Dinosaurs of Colorado Revealed Through Faculty Lecture

Toni Ortivez
The Paw Print

Last Wednesday night adjunct professor of geology and earth sciences, Lyle Carbutt, presented his lecture on dinosaurs in Colorado during the Mesozoic Era. He has participated in dinosaur digs in Colorado and Utah, as well as, in North and South Dakota. Carbutt’s lecture is the second installment in the Faculty Lecture Series at Adams State College.

Carbutt finished his bachelor’s degree in geology at Adams State College in addition to a minor in biology and English. Due to his background, Carbutt wanted to clarify the intent of his lecture. He remarked, “I’m going to try to focus on the past, and dinosaurs that lived in the past.”

Carbutt concentrated his lecture on the 20 dinosaurs that were discovered in Colorado during the Mesozoic Era, roughly 250 million to 65 million years ago. Due to the vast amount of time in the Mesozoic Era, a large amount of information was to be passed along to the audience in the course of the lecture. However, Carbutt was intent on educating the audience on the creatures of this time.

He discussed dinosaurs such as the Stegosaurus, Tyrannosaurus Rex, and Triceratops, and many others. Along with giving detailed pictures of each of these creatures, Carbutt passed along how they may have lived. They were not simple creature by any means; although they may not have had the intelligence we hold in high regard, they were instinctive and impressive creatures. Carbutt gave examples on how they may have hunted for food as well as explained which dinosaurs had the physical capability to attack another.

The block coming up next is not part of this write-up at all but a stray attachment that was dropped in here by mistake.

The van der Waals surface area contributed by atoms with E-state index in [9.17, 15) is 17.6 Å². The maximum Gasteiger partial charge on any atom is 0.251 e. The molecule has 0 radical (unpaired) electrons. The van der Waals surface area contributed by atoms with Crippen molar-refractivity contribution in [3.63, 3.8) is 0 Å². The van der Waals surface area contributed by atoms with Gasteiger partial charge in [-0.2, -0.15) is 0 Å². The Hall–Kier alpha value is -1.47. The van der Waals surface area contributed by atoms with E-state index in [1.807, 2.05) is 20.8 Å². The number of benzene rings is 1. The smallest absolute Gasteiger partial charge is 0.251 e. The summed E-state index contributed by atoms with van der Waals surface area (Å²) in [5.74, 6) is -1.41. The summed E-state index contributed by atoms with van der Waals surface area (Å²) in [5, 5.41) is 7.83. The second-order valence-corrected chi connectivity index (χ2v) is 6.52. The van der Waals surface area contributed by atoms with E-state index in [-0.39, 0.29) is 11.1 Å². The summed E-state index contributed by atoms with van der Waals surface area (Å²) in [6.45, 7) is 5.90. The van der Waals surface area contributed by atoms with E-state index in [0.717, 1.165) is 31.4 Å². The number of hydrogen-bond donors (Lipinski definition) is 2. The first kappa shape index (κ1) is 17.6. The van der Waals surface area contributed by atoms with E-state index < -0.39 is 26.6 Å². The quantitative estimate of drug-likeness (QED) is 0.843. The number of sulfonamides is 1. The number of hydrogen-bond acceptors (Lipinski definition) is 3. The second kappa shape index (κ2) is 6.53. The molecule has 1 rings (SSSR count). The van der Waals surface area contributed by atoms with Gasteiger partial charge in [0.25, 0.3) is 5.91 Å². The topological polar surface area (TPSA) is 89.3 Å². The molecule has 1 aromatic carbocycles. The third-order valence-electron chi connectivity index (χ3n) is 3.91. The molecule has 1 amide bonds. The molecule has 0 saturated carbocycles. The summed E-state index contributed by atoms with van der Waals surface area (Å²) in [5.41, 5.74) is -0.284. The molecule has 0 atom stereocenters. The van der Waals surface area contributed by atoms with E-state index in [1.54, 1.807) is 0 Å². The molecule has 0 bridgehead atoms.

Carbutt also focused on the changes that the planet was undergoing, including shifting plates and intense climate changes. Although North America hadn’t quite been shaped at this point, scientists are still able to determine roughly where it was located. Since the location of Colorado was identifiable, it is possible for the migration patterns and type of dinosaurs who live in Colorado to be determined.

Carbutt also had fossil molds on display saying, “Molds are much easier to display and handle because they weigh considerably less.” These fossil molds are remnants of a few of the dinosaurs discovered in Colorado that relate back to the Mesozoic time period. Carbutt was enthusiastic about the information he had to offer and encourages anyone who is interested in dinosaurs to visit the Ryan Museum in Porter Hall room 115, where many of the fossils are on display.

The Faculty Lectures at Adams State College are recorded and viewable on Adams homepage under the Faculty Lectures link. The third Faculty Lecture will be Wednesday March 3 at 7 p.m. in POR room 130. This lecture will be given by Assistant Professor of Management Dr. Pat Robbins and is entitled “Unlocking the Mysteries of Motivating Millennials.” This lecture will focus on Generation Y and the events which have helped mold this generation. Any questions may be directed to Dr. Robert Astalos.

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